To 100 parts by weight of these superconductor particles were added 8 parts by weight, 4 parts by weight of phthalic ester as plasticizer, 20 by weight of butanol as solvent, 40 parts by weight of trichloroethylene and the mixture was homogenized by mixing in a ball mill for 50 hours to produce a ceramic slip (slurry) which was cast by a tape-casting process (with a doctor blade) to obtain a green sheet having a thickness of 0.8 to 1.2 mm.

After the green sheet was cut into segments having a size of 50 mm, the segments were sintered at 950 C. for 10 hours in an oxygen atmosphere to obtain the superconductors used in the system shown in each of FIGS. 1, 3 and 4. Those to be used in other systems were similarly produced except that the green sheet was cut in different sizes and shapes.

The following examples illustrate the production of magnetic recording mediums using the aforementioned systems.

EXAMPLE 1

300 g of acicular Co-γ-Fe2 O3 (an average size of 0.330.05 μm, coercive force Hc of 650 Oe), 300 g of a binder mixture consisting of predominantly epoxy resin and phenol resin and 850 g of a solvent mixture consisting of cyclohexanone and toluene were mixed in a ball mill to produce a magnetic coating dispersion. This coating dispersion was further conditioned with isophorone to a viscosity of 95 cp and applied to an aluminum substrate of 5 inches while rotating at 2,200 rpm for 20 seconds so as to form a magnetic coating film having a central portion of about 0.55 μm in thickness as dried film. While the magnetic coating films were still undried, they were used in the system shown in FIG. 1 to perform the magnetic orientation. These superconductors exhibit a critical temperature of 80 K. or higher, superconductive state at a temperature of liquid nitrogen of 77 K. and Meissner effect. When the orientation was effected, the substrate was rotated at a speed of 60 rpm and the distance between the magnetic coating film and the superconductor was kept about 2 mm. A plurality of samples were oriented for 10 seconds with varying magnetic fields being applied. Thereafter, the magnetic coating films were hardened at 210 C. for 2 hours. After processing, a fluorinated liquid lubricant was applied to the films to produce magnetic disks. These magnetic disks had a squareness ratio, Br/Bm in the longitudinal direction thereof as shown in FIG. 2, curve a. The squareness ratio of the magnetic disks produced according to the prior magnetic orientation technique using no superconductor is shown by a curve d in the same FIGURE. The curve a indicates that the squareness ratio (Br/Bm) tends to be saturated at a low magnetic field (750 Oe) and has a maximum of 0.95 which is significantly larger than that of the prior art and near the possible upper limit. That is, the output (S) is extremely higher as compared with the prior art.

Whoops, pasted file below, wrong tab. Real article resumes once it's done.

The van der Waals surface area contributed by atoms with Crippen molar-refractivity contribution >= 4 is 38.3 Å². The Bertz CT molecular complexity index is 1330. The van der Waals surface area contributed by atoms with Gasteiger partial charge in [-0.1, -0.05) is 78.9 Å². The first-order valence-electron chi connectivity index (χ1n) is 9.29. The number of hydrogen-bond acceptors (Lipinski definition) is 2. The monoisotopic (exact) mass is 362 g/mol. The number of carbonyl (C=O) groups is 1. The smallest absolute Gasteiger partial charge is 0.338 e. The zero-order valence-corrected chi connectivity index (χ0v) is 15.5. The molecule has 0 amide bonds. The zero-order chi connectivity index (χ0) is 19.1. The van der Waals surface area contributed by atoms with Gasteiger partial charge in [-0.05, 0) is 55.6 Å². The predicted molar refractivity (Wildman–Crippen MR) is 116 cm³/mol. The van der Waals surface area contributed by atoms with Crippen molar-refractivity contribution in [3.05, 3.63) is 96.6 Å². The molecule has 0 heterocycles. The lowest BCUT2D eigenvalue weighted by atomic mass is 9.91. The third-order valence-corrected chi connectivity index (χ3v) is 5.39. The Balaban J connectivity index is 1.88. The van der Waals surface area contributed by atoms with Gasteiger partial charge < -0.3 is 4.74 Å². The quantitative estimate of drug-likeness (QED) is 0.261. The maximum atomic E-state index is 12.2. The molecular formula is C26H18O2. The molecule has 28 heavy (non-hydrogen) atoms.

Moreover, the transmission electron microscopic photographs (TEM) and the scanning electron microscopic photographs (SEM) indicated that the magnetic particles were not coagulated, but uniformly dispersed. Noise level (N) was also reduced as compared with the prior art. The S/N ratio of the magnetic disks according to the present invention was enhanced 13 to 27% relative to that of the prior magnetic disks.

EXAMPLE 2

25 g of an epoxy resin having a size of 8.0 μm, 100 g of powdery ferromagnetic substance (powdery Co-coated iron oxides having a BET specific surface area of 40 m2 /g and Hc of 770 Oe) and 5 g of single crystal alumina were intimately mixed. Then, to the mixture were 10 g of cyclohexanone were added and the mixture was further mixed on a kneader. Thereafter, 5 g of further cyclohexanone were added and the mixture was kneaded for 4 hours under high shearing force.

The thus kneaded material was placed in the pot of a ball mill, 140 g of a solvent mixture consisting of cyclohexanone and isophorone were added thereto, and the whole was kneaded for 3 days in the ball mill to disperse ferromagnetic particles. Then, to the dispersion was added a solution of 25 g of phenolic resin and 6 g of vinyl resin dissolved in 490 g of a solvent mixture consisting of cyclohexanone and isophorone to produce a coating dispersion for magnetic disks. The coating dispersion was applied to an aluminum substrate of 5.25 inches, the surfaces have been previously cleaned, while the substrate was rotated. The coating film on the substrate was longitudinally oriented under the magnetic field by means of the system shown in FIG. 1. The magnetic coating film was hardened at 210 C. and determined for the film thickness and the surface roughness.